Thank you for your interest in writing for MormonWiki.com and the More Good Foundation. This style guide was prepared to help you understand how you should write your content so it is professional and easy to understand for our various readers.
If some element of style is not covered within this guide, you should defer to the Chicago Manual of Style. (This reference can be found in any library or bookstore.) Where style issues are covered in that book and in this guide, this guide takes precedence.
General Writing Advice
As you are writing your document, you need to be concerned with the overall impact of what you are writing, as well as how you go about the craft of putting words on paper. Specifically, you need to be concerned with items such as intended audience, level, organization, person and voice, documentation and attribution, and tone.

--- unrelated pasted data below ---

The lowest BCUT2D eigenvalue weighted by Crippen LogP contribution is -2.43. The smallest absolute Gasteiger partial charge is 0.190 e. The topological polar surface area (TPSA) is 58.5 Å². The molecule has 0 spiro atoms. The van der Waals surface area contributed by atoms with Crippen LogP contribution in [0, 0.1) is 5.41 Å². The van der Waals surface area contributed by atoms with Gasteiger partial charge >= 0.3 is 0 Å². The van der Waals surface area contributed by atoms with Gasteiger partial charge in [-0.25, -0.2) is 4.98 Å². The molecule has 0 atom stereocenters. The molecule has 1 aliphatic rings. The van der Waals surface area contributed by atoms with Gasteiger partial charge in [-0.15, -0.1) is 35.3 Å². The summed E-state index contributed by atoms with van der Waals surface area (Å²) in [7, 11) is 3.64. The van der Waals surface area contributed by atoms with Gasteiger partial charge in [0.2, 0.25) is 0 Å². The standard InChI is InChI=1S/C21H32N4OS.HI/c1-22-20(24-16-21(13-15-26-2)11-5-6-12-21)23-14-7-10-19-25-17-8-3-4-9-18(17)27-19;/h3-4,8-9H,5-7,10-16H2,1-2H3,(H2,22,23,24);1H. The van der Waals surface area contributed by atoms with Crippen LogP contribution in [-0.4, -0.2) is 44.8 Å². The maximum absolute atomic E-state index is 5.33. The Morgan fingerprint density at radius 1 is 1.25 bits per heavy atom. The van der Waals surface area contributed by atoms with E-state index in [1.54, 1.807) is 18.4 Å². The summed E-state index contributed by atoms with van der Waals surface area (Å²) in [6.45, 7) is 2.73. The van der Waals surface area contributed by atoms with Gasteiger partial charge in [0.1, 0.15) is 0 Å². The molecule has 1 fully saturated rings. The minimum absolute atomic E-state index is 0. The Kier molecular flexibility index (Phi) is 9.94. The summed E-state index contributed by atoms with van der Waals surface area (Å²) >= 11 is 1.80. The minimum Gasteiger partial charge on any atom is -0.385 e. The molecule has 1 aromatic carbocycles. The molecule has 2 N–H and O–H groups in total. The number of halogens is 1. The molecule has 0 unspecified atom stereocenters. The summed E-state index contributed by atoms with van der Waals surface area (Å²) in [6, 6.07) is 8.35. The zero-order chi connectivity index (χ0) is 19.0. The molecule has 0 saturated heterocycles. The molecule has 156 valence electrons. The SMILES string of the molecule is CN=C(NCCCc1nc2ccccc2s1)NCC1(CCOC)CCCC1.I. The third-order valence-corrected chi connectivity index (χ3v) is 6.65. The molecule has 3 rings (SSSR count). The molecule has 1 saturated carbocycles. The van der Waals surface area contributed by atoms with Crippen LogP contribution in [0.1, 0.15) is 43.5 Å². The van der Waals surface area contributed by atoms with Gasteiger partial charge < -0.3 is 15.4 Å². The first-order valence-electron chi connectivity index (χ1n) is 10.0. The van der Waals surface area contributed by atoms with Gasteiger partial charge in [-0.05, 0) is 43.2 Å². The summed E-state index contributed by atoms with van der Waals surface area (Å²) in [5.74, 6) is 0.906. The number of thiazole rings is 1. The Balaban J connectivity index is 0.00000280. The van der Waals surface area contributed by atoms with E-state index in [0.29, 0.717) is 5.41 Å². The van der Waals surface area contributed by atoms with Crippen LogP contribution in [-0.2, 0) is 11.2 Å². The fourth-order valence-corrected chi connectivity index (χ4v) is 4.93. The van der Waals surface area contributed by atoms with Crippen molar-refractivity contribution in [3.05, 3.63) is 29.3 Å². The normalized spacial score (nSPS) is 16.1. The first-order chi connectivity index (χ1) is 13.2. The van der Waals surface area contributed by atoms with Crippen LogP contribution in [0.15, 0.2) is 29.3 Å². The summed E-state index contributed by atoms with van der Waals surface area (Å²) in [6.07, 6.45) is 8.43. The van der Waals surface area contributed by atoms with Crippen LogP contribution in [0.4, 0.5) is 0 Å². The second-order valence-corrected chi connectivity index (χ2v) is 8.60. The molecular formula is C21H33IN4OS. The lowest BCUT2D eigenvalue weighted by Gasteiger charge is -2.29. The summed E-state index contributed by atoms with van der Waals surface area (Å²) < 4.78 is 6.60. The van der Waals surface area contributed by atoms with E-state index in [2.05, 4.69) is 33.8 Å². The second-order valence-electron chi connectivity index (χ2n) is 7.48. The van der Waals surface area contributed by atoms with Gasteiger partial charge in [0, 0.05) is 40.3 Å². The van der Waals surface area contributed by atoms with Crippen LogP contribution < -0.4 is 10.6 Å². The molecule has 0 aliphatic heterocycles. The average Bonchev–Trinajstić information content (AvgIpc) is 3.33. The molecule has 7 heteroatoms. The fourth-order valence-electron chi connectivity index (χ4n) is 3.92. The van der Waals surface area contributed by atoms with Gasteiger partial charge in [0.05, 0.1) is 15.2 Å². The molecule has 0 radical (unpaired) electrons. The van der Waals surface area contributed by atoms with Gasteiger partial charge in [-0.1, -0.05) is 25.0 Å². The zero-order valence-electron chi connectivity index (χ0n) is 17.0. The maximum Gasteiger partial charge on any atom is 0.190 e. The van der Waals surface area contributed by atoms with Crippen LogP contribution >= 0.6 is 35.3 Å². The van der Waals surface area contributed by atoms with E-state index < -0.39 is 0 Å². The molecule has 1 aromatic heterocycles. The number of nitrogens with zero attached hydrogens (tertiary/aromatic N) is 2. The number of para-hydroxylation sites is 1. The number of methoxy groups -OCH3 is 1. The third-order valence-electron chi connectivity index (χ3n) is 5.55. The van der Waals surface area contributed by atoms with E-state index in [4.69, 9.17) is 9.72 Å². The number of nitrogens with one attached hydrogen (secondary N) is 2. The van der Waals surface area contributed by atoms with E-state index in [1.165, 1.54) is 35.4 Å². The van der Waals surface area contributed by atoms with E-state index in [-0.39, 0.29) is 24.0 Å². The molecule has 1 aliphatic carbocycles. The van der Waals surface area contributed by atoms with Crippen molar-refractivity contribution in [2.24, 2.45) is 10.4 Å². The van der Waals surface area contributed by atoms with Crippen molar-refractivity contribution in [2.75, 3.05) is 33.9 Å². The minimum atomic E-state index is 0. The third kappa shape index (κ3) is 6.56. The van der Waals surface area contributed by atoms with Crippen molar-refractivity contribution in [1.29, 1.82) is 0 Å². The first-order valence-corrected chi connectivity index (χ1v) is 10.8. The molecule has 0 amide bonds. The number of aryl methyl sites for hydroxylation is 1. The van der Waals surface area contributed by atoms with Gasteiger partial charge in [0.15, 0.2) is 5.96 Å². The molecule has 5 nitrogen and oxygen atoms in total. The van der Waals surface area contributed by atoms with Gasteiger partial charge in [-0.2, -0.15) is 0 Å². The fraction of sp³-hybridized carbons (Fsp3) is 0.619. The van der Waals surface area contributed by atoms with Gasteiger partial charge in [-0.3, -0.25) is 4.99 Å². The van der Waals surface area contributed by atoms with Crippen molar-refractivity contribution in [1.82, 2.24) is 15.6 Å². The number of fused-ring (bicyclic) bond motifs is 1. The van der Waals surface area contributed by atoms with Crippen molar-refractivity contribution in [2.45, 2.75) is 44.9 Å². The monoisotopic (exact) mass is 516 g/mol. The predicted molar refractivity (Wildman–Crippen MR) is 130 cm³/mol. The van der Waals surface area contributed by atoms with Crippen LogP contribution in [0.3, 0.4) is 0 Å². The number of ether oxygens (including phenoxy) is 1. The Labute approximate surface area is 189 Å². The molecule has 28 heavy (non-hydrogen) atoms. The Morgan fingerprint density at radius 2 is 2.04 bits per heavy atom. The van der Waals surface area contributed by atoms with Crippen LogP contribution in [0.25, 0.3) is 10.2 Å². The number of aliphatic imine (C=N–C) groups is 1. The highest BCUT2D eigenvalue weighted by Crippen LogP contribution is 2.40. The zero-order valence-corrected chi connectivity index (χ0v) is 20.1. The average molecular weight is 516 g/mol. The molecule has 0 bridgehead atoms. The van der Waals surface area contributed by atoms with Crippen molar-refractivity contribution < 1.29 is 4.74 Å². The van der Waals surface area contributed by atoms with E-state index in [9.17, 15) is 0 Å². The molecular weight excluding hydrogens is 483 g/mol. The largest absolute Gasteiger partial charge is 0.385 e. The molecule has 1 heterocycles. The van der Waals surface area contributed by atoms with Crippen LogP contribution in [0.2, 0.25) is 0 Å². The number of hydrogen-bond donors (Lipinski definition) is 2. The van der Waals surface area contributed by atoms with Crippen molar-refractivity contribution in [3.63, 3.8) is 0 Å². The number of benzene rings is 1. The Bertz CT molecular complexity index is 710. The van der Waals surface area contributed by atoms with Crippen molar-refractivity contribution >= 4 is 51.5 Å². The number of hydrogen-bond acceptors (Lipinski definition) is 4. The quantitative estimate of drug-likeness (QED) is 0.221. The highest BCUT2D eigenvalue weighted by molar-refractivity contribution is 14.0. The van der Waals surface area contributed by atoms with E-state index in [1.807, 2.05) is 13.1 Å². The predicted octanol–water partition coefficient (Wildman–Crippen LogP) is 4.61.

When creating content, writers and editors need to always keep their intended audience in mind. You should understand their educational, spiritual, and social level, and make sure whatever you write is applicable to a person with those attributes. If there is no clear picture of the audience, then the content will never "speak" to the individual.
The intended audience for MormonWiki.com content is a person who has the following primary characteristics:
- Has never been a member of The Church of Jesus Christ of Latter-day Saints
- Is sincerely interested in understanding more about the Church and its people